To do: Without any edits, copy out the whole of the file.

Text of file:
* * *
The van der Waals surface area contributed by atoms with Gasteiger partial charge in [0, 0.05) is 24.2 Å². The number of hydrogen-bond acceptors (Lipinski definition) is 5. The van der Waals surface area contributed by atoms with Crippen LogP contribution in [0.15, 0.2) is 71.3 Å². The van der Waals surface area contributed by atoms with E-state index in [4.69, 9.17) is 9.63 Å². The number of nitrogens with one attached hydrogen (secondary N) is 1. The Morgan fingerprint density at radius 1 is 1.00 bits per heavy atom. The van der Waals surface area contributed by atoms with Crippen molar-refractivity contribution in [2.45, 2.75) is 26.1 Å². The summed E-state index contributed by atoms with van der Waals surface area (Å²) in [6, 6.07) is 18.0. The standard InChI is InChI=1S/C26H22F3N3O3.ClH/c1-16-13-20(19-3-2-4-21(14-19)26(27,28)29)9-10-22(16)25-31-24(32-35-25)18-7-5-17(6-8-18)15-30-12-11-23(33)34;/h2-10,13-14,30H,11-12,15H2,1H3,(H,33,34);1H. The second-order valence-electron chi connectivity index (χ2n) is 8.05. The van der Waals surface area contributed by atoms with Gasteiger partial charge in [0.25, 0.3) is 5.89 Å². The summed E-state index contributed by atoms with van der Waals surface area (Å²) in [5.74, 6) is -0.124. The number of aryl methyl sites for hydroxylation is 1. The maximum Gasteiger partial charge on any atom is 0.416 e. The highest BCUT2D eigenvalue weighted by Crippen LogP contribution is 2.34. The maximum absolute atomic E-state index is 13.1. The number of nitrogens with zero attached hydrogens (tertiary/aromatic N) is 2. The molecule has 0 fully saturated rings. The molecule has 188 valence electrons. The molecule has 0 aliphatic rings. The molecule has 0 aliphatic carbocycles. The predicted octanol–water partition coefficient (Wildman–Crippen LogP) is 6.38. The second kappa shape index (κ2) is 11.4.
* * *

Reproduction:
The van der Waals surface area contributed by atoms with Gasteiger partial charge in [0, 0.05) is 24.2 Å². The number of hydrogen-bond acceptors (Lipinski definition) is 5. The van der Waals surface area contributed by atoms with Crippen LogP contribution in [0.15, 0.2) is 71.3 Å². The van der Waals surface area contributed by atoms with E-state index in [4.69, 9.17) is 9.63 Å². The number of nitrogens with one attached hydrogen (secondary N) is 1. The Morgan fingerprint density at radius 1 is 1.00 bits per heavy atom. The van der Waals surface area contributed by atoms with Crippen molar-refractivity contribution in [2.45, 2.75) is 26.1 Å². The summed E-state index contributed by atoms with van der Waals surface area (Å²) in [6, 6.07) is 18.0. The standard InChI is InChI=1S/C26H22F3N3O3.ClH/c1-16-13-20(19-3-2-4-21(14-19)26(27,28)29)9-10-22(16)25-31-24(32-35-25)18-7-5-17(6-8-18)15-30-12-11-23(33)34;/h2-10,13-14,30H,11-12,15H2,1H3,(H,33,34);1H. The second-order valence-electron chi connectivity index (χ2n) is 8.05. The van der Waals surface area contributed by atoms with Gasteiger partial charge in [0.25, 0.3) is 5.89 Å². The summed E-state index contributed by atoms with van der Waals surface area (Å²) in [5.74, 6) is -0.124. The number of aryl methyl sites for hydroxylation is 1. The maximum Gasteiger partial charge on any atom is 0.416 e. The highest BCUT2D eigenvalue weighted by Crippen LogP contribution is 2.34. The maximum absolute atomic E-state index is 13.1. The number of nitrogens with zero attached hydrogens (tertiary/aromatic N) is 2. The molecule has 0 fully saturated rings. The molecule has 188 valence electrons. The molecule has 0 aliphatic rings. The molecule has 0 aliphatic carbocycles. The predicted octanol–water partition coefficient (Wildman–Crippen LogP) is 6.38. The second kappa shape index (κ2) is 11.4.